movement

School program gets students’ brains, bodies moving

Originally published Sept. 10, 2017 in the Record-Eagle.

Munson awards TCAPS $42K to grow ‘movement labs’

TRAVERSE CITY — Mary Radecki knows a little bit of movement can go a long way to getting kids’ brains pumping.

The physical education teacher at Traverse City Area Public Schools Central Grade Elementary sees it firsthand working with kindergartners in the school’s movement lab — a program that combines exercise with reading and writing lessons into games to keep kids’ brains and bodies active.

“After they’re active, their brains are on fire,” Radecki said. “They’re ready to learn.”

movementMunson Healthcare recently awarded TCAPS a $42,000 grant to expand those movement labs into kindergarten and first-grade classes at Central Grade and Cherry Knoll elementary schools.

“It’s an exciting grant,” said TCAPS Superintendent Paul Soma. “We know from personal experience that 6- and 7-year-old kids aren’t designed to sit behind a desk all day long. If they’re active and moving, they’re more prepared to learn.”

Central Grade has offered the movement lab to kindergarten classes for the last three years with good results, said Cindy Berk, TCAPS executive director of human resources.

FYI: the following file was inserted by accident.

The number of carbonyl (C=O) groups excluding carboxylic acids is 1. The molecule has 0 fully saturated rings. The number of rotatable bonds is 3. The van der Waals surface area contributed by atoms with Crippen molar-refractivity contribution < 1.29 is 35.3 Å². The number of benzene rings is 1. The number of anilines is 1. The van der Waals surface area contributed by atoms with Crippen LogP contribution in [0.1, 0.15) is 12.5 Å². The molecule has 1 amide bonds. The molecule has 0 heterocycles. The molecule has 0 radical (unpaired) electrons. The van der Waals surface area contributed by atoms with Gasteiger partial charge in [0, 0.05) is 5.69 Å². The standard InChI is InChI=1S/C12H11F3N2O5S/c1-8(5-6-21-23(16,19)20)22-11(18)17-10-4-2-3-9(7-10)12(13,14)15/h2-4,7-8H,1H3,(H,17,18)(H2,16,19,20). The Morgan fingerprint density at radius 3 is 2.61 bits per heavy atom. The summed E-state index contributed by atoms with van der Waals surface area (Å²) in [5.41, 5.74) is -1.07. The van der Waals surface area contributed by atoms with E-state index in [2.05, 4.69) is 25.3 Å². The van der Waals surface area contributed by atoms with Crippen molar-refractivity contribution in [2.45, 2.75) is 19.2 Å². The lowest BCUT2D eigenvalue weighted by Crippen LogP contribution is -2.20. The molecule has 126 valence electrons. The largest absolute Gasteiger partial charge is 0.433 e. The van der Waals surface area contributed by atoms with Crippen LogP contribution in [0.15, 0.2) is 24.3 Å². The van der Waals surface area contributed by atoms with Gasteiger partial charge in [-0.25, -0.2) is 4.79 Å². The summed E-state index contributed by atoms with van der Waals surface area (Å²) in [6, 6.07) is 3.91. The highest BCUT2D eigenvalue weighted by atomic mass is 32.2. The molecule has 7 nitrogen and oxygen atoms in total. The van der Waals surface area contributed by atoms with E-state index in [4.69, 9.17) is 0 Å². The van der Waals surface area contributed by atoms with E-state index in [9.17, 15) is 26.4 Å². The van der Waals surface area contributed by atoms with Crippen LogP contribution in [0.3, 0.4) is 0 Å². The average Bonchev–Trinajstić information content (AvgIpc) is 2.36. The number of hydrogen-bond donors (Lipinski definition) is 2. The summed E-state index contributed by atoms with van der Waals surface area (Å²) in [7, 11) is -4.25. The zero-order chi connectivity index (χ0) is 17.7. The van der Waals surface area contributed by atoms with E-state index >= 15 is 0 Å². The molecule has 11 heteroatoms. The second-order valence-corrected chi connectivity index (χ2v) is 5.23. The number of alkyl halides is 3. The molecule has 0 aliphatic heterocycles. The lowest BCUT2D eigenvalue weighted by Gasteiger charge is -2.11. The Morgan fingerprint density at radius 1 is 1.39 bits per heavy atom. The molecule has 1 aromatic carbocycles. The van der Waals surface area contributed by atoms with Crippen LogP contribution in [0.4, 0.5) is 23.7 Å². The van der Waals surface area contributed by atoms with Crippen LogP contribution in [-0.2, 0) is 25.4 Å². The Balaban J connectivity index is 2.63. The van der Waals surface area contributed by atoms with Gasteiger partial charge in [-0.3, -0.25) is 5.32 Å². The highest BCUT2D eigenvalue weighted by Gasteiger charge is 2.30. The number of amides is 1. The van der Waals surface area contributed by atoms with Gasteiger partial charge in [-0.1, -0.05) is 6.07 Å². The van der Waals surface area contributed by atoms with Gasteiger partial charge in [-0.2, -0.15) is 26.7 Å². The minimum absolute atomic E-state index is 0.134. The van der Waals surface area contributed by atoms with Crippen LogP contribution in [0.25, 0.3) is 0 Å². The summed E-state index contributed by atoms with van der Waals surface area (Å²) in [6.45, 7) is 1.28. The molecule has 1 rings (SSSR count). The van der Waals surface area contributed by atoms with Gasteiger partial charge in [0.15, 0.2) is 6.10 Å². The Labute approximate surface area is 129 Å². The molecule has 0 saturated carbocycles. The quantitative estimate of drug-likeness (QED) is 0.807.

“They were analyzing increased movement as it relates to improved student achievement scores and they’ve started seeing positive trends,” Berk said. “They’re interested to see if they can replicate that in other schools.”

The 30-minute movement labs run three days a week in conjunction with bi-weekly gym classes to ensure kids are active at least once every day of the week.

“This is just one piece of what this region is doing to address childhood obesity,” Berk said. “When we just look at the long term effects on student achievement and overall health, that’s pretty exciting.”

The labs are taught by physical education teachers like Radecki, but they differ from gym class in that they infuse reading and writing lessons into exercises that students do in rotating 2-minute “centers.”

“At one center they have to do spinning exercises to get letters to make rhyming words, at another they’re walking on a ladder and reading words in between rungs,” Radecki said. “We also do a center where they write.”

Berk said TCAPS will continue to monitor improvement of students using the movement labs in the new elementary schools in hopes of expanding the program further.

“I would like all of our kindergartners to have physical education five days a week,” Radecki said.

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